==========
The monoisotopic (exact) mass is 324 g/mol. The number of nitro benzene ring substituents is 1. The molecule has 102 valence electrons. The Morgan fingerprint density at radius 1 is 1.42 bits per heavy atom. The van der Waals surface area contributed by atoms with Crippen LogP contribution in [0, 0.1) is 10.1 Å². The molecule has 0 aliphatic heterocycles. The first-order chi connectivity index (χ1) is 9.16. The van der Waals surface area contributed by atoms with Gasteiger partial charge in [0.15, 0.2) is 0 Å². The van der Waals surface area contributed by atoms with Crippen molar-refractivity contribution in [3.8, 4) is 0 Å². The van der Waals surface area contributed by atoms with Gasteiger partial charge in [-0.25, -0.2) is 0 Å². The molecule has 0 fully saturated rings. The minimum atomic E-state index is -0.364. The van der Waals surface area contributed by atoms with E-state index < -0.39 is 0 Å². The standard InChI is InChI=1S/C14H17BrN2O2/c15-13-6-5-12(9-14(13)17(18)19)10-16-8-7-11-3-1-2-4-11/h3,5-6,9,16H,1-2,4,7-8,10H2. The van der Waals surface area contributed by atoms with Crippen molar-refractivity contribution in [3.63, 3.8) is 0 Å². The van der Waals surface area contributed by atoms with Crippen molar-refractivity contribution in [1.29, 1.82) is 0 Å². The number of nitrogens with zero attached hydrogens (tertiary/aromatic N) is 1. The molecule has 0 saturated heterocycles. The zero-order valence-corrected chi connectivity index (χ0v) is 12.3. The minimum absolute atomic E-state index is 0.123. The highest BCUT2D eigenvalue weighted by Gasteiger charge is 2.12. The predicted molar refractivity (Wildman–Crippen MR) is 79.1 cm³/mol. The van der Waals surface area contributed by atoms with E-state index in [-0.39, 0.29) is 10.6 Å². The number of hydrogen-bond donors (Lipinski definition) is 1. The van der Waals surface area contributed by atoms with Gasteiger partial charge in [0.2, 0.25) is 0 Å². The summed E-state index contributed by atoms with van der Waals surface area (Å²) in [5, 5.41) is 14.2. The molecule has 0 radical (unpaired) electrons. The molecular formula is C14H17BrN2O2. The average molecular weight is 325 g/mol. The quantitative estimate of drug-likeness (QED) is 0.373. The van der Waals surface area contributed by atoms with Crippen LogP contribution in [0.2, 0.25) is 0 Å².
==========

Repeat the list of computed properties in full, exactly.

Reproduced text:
The monoisotopic (exact) mass is 324 g/mol. The number of nitro benzene ring substituents is 1. The molecule has 102 valence electrons. The Morgan fingerprint density at radius 1 is 1.42 bits per heavy atom. The van der Waals surface area contributed by atoms with Crippen LogP contribution in [0, 0.1) is 10.1 Å². The molecule has 0 aliphatic heterocycles. The first-order chi connectivity index (χ1) is 9.16. The van der Waals surface area contributed by atoms with Gasteiger partial charge in [0.15, 0.2) is 0 Å². The van der Waals surface area contributed by atoms with Crippen molar-refractivity contribution in [3.8, 4) is 0 Å². The van der Waals surface area contributed by atoms with Gasteiger partial charge in [-0.25, -0.2) is 0 Å². The molecule has 0 fully saturated rings. The minimum atomic E-state index is -0.364. The van der Waals surface area contributed by atoms with E-state index < -0.39 is 0 Å². The standard InChI is InChI=1S/C14H17BrN2O2/c15-13-6-5-12(9-14(13)17(18)19)10-16-8-7-11-3-1-2-4-11/h3,5-6,9,16H,1-2,4,7-8,10H2. The van der Waals surface area contributed by atoms with Crippen molar-refractivity contribution in [3.63, 3.8) is 0 Å². The van der Waals surface area contributed by atoms with Crippen molar-refractivity contribution in [1.29, 1.82) is 0 Å². The number of nitrogens with zero attached hydrogens (tertiary/aromatic N) is 1. The molecule has 0 saturated heterocycles. The zero-order valence-corrected chi connectivity index (χ0v) is 12.3. The minimum absolute atomic E-state index is 0.123. The highest BCUT2D eigenvalue weighted by Gasteiger charge is 2.12. The predicted molar refractivity (Wildman–Crippen MR) is 79.1 cm³/mol. The van der Waals surface area contributed by atoms with E-state index in [-0.39, 0.29) is 10.6 Å². The number of hydrogen-bond donors (Lipinski definition) is 1. The van der Waals surface area contributed by atoms with Gasteiger partial charge in [0.2, 0.25) is 0 Å². The summed E-state index contributed by atoms with van der Waals surface area (Å²) in [5, 5.41) is 14.2. The molecule has 0 radical (unpaired) electrons. The molecular formula is C14H17BrN2O2. The average molecular weight is 325 g/mol. The quantitative estimate of drug-likeness (QED) is 0.373. The van der Waals surface area contributed by atoms with Crippen LogP contribution in [0.2, 0.25) is 0 Å².